Devin made a long, loud kissing noise that made Jared want to slug him. As Shane pivoted to do just that, Jared stepped between them. “But before you make their hearts flutter, lover boy, the water trough’s iced over. These cows are thirsty.”
Aiming a glance that promised Devin retribution, Shane stomped outside.
He could kiss a girl, Shane thought as he hacked at the ice. If he wanted to. He just wasn’t interested.
Well, maybe he was a little interested, he admitted, blowing on his fingers to warm them. Some of the girls he knew were starting to get pretty interesting shapes. And he’d felt an odd sort of tingling under his skin when Jared’s girl, Sharilyn, wiggled up against him when they were packed into the front seat of Jared’s car the other day.
He could probably kiss her, if he wanted. He set the iron bar aside, looking toward the milk barn as the stars winked out overhead. That would show Jared a thing or two. They all figured he didn’t know what was what because he was the youngest. But he knew plenty. At least he was starting to imagine plenty.
Hauling up the bar again, he clumped over the slippery, snow-packed ground to the pig shed.
He knew how sex worked, all right. He’d grown up on a farm, hadn’t he? He knew how the bull went crazy and white-eyed when he smelled a cow in heat. He just hadn’t thought the whole thing looked like a whole hell of a lot of fun…but that had been before he began to notice how girls filled out their clothes.
He hacked away the layer of ice for the pigs and, leaving his brothers to finish up the milking, dealt with the feed.
He wished he was grown-up. He wished he could do something to prove he was—besides holding his own in a fight. As it was, all he could do was simply wait until he was older, and know that then he could take control of his life.
The land was his. He’d felt that in his bones, as long as he could remember. As if at birth someone had whispered it in his ear. The farm, the land. That was what really mattered. And if he wanted a girl, too—or a whole platoon of them—he’d get that, too.
But the farm was what counted most.
The land, he thought, looking over the snow-coated fields as the sky grayed with dawn and turned explosive at the tips of the eastern mountains. The land his father had worked, and his father before that. And before that. Through droughts and floods. Through war.
They’d planted their crops, and brought them in, he thought, dreaming a little as he walked toward the fields. Even when war came, right here, with Confederate gray and Union blue clashing in these very fields, and in the thick woods just beyond, the farm had stayed whole.
He knew just what it would have been like, turning the rocky soil behind a horse-drawn plow, your back and shoulders aching
, your hands raw. But the crops would be planted, and you would see them grow. Corn springing up, spreading, hay waving and going gold with summer.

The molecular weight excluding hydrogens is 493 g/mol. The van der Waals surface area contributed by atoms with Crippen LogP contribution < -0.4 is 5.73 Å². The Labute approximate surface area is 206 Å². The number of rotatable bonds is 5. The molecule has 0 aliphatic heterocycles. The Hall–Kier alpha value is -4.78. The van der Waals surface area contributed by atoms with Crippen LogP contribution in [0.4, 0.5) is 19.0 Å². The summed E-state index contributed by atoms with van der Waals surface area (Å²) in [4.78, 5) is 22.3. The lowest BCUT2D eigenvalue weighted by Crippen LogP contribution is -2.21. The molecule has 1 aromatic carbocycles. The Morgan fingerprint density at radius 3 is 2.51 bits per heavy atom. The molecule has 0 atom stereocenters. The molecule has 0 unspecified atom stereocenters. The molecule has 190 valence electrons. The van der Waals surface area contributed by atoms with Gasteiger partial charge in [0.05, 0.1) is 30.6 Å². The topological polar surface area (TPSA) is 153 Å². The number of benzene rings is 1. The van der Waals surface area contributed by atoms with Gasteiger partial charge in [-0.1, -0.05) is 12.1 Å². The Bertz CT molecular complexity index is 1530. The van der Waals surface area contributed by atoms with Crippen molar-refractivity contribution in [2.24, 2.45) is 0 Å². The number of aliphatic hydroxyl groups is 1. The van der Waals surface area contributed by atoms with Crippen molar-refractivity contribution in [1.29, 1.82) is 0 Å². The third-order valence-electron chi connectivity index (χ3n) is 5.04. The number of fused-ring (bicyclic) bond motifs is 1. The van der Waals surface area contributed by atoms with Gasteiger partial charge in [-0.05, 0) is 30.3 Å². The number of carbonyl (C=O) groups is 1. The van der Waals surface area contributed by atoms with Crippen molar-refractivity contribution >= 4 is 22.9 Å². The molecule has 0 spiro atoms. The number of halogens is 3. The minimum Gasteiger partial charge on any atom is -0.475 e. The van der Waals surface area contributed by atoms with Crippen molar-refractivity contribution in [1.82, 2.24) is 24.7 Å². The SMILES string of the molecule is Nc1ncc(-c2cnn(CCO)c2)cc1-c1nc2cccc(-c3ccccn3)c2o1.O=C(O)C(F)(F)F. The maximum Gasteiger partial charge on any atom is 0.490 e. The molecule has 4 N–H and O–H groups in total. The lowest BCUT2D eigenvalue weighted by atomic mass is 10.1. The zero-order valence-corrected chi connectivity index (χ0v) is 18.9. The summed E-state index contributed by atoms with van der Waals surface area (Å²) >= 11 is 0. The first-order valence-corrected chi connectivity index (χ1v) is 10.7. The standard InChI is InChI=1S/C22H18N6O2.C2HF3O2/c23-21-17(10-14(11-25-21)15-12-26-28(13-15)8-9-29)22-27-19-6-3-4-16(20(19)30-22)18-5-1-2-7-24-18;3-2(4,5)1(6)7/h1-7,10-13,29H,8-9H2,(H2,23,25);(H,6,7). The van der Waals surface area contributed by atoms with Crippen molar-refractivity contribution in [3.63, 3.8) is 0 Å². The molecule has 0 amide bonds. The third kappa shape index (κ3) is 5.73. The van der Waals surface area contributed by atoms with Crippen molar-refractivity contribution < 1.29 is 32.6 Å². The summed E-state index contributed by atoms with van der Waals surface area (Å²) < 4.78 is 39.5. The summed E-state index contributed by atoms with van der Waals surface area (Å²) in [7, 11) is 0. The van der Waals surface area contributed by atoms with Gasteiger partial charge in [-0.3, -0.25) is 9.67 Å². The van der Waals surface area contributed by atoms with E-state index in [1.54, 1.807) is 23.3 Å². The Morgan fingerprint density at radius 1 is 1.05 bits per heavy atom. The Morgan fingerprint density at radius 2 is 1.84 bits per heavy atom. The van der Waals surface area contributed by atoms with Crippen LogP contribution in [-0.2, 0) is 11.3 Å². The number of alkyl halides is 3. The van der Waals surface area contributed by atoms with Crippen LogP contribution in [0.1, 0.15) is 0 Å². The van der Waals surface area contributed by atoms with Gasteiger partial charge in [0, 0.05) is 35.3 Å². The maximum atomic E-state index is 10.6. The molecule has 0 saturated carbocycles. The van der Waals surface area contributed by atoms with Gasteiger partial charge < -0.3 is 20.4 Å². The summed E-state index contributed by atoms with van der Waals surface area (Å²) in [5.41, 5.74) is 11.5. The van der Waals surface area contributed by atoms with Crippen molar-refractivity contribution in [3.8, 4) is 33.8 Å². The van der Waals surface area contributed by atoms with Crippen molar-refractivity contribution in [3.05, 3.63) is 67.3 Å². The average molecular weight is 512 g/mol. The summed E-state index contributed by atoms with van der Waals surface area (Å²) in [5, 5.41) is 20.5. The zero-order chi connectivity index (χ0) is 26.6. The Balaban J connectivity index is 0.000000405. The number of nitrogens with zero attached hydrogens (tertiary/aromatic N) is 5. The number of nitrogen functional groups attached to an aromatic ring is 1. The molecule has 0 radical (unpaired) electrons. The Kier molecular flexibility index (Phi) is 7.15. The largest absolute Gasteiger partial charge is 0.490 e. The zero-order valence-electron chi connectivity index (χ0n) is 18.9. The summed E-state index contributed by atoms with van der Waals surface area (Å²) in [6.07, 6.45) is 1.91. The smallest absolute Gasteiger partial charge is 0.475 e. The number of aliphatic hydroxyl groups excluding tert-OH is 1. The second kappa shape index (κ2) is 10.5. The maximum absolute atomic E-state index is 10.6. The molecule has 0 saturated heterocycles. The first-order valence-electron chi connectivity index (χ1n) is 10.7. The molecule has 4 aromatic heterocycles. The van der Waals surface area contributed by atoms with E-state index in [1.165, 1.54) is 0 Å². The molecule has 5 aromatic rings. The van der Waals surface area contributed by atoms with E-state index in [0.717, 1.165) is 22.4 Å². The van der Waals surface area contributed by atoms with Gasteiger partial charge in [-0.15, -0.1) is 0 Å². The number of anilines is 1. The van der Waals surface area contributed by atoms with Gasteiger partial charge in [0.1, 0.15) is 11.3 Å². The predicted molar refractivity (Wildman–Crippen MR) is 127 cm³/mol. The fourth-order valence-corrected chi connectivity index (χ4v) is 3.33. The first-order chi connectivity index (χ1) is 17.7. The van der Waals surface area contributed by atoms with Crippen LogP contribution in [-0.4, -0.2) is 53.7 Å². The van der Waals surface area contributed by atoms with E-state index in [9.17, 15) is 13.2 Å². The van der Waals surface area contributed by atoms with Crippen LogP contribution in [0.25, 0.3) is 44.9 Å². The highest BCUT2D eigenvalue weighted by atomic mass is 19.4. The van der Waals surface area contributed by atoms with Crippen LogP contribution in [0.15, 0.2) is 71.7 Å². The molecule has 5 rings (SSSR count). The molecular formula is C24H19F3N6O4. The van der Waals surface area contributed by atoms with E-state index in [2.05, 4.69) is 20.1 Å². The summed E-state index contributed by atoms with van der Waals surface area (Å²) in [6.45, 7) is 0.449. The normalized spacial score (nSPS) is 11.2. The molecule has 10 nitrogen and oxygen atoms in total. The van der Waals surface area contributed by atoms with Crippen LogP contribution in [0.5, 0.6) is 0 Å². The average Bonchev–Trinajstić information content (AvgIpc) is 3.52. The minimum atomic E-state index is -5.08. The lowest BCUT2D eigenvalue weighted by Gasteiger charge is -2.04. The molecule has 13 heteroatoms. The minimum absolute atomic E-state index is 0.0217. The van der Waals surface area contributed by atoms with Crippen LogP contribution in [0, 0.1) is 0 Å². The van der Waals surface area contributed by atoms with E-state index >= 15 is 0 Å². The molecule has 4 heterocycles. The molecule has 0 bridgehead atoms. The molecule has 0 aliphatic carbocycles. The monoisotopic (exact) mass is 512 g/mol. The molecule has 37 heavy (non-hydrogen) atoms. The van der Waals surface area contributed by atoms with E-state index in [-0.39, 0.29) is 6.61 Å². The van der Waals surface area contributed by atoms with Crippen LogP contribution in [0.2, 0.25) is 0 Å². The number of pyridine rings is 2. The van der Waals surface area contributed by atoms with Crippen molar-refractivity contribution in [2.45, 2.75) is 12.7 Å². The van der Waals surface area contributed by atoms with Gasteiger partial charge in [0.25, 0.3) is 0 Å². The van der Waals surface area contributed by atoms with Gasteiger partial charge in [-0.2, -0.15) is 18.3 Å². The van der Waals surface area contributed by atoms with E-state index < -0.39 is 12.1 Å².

Even when the soldiers came, even when their mortars and black powder singed the drying cornstalks, the land stayed. Bodies had dropped here, he thought as a chill crept up his spine. Men had screamed and crawled through their own blood.
But the land they had fought over, fought for, didn’t change. It endured.
He flushed a little, wondering where that word had come from, that word and the strong, almost dizzying emotion behind it. He was glad he was alone, glad none of his brothers could see. He didn’t know how to tell them that he knew the farm had been his responsibility before, and would be again.
But he knew.
When he heard the sound behind him, he stiffened and, shouldering the bar again, turned with his face carefully closed, free of emotion.
There was no one there.
He swallowed hard. He was sure he’d heard a sound, a movement, then a small, weak cry. It wasn’t the first time he’d heard the ghosts. They lived here, as he did—in the fields, in the woods, in the hills. But they terrified him nonetheless.
Gathering all his young courage, he moved around the shed, toward the old stone smokehouse. It was probably Devin, he told himself, or Rafe, or even Jared, trying to get a rise out of him, trying to make him bolt, as he’d nearly bolted the time they spent the night in the old Barlow place, on the other side of the woods. The haunted house, where ghosts were as thick as cobwebs.
“Get a life, Dev,” he said, loudly, loudly enough to calm his speeding heart.
But when he rounded the building, he didn’t see his brother, or even any tracks in the snow. For an instant, just a quick, tripping heartbeat, he thought he saw a figure there. Crumpled, spilling blood over the ground, the face as white as the untouched snow, the eyes dulled with pain.
Help me. Please help me, I’m dying.
But when he stepped forward there was nothing. Nothing at all. Even the words that rang in his head faded away in the wind.
Shane stood there, a young boy with his whole life a wonderful mystery yet to unfold, and stared at the unbroken ground. He stood there, shuddering, as the cold reached through the layers of clothes, through his flesh and into his bones.